The wonderful time of year has returned where Charlotte Square Gardens is transformed into a tented haven filled with fellow book lovers.
This year I was by the gate before it opened on Saturday at 9.30am in time to see Patrick Ness discuss his latest book, The Crane Wife.
Although I’d seen him at Aye Write in April, I was joined by BookTube friends Jean and Katie and we decided to set the tone before a long day’s book shopping (and bookshop hopping) with two more.
The event took place in the Guardian Spiegeltent – a venue which I’ve mistaken for a café these past two years – with cabaret style seating and free teas and coffees provided.
Ness was as affable and charming as ever, providing a reading from the book’s first few pages and a familiar Q&A session surrounding his writing habits, style, and philosophies.
He outed writers who justify lack of plot as style as being shit at plot (probably true), and admonished the genre versus literary fiction cliques in which authors often partake. This in particular was interesting to hear from him alone, as the topic was touched upon briefly alongside Matt Haig in April – a writer who seems to align more with the genre camp.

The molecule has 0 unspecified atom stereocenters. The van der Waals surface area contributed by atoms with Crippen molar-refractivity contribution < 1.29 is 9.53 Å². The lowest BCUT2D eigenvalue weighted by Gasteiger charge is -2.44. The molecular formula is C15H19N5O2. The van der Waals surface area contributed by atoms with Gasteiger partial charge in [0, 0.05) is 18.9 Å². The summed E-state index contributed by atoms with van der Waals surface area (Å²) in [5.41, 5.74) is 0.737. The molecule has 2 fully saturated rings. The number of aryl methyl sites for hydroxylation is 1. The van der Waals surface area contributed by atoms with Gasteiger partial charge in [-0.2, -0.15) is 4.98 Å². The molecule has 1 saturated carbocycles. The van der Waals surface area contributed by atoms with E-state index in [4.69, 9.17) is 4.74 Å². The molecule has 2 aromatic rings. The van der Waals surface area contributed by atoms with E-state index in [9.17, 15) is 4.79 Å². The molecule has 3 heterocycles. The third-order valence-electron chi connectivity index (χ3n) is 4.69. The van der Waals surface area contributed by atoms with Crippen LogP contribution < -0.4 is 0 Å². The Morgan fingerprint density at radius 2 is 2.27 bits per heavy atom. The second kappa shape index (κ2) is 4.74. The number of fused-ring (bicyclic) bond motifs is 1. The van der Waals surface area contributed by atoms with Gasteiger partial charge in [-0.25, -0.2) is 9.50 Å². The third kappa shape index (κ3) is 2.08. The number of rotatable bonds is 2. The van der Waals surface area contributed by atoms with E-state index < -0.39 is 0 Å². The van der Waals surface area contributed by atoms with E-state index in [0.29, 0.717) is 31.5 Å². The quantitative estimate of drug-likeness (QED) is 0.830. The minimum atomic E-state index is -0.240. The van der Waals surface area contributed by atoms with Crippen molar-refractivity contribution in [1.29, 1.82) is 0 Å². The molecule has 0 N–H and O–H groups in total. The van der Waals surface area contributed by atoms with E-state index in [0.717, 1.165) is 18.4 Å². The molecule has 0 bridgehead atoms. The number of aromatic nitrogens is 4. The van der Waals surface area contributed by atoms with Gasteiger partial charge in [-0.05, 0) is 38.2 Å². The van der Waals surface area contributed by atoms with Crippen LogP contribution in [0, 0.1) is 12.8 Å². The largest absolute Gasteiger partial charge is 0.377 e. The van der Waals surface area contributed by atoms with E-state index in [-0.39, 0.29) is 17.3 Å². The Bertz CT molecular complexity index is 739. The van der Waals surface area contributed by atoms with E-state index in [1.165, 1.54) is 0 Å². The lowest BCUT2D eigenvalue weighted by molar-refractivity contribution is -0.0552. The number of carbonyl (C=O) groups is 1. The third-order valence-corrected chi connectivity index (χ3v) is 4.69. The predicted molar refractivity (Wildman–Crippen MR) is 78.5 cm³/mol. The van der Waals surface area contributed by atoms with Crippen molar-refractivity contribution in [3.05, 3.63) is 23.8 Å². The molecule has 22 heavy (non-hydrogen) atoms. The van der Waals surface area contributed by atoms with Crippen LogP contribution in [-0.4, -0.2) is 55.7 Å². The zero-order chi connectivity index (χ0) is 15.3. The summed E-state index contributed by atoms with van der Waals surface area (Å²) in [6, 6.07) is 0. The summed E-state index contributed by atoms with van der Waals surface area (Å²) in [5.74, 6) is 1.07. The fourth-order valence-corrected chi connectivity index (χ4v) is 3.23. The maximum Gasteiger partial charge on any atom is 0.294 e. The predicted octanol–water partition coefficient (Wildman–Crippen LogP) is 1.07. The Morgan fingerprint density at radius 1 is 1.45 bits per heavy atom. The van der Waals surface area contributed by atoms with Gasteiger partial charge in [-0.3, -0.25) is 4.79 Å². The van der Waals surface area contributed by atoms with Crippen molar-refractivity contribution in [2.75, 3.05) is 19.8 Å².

He also gave encouragement to a couple of keen audience members, shaking off his early nerves with a couple of sharp anecdotes. I recorded the event in full, and you can download it over here.
After the event I went along to the festival book shop to have my copy of The Crash of Hennington signed. He said it’s a rare signed copy (he’d already signed The Crane Wife for me in Glasgow), adding that as a first novel he sees a lot of mistakes in it, things he’d do differently now, but on the whole he thought it holds up. (I tend to agree – review coming soon!)
Stay tuned for round-ups of the other events I’ll be taking in at EIBF 2013, including Nate Silver and Margaret Atwood, as well as my forthcoming review of Patrick Ness’ upcoming novel, More Than This.
Related posts: Patrick Ness & Matt Haig at Aye Write, John Green at Edinburgh International Book Festival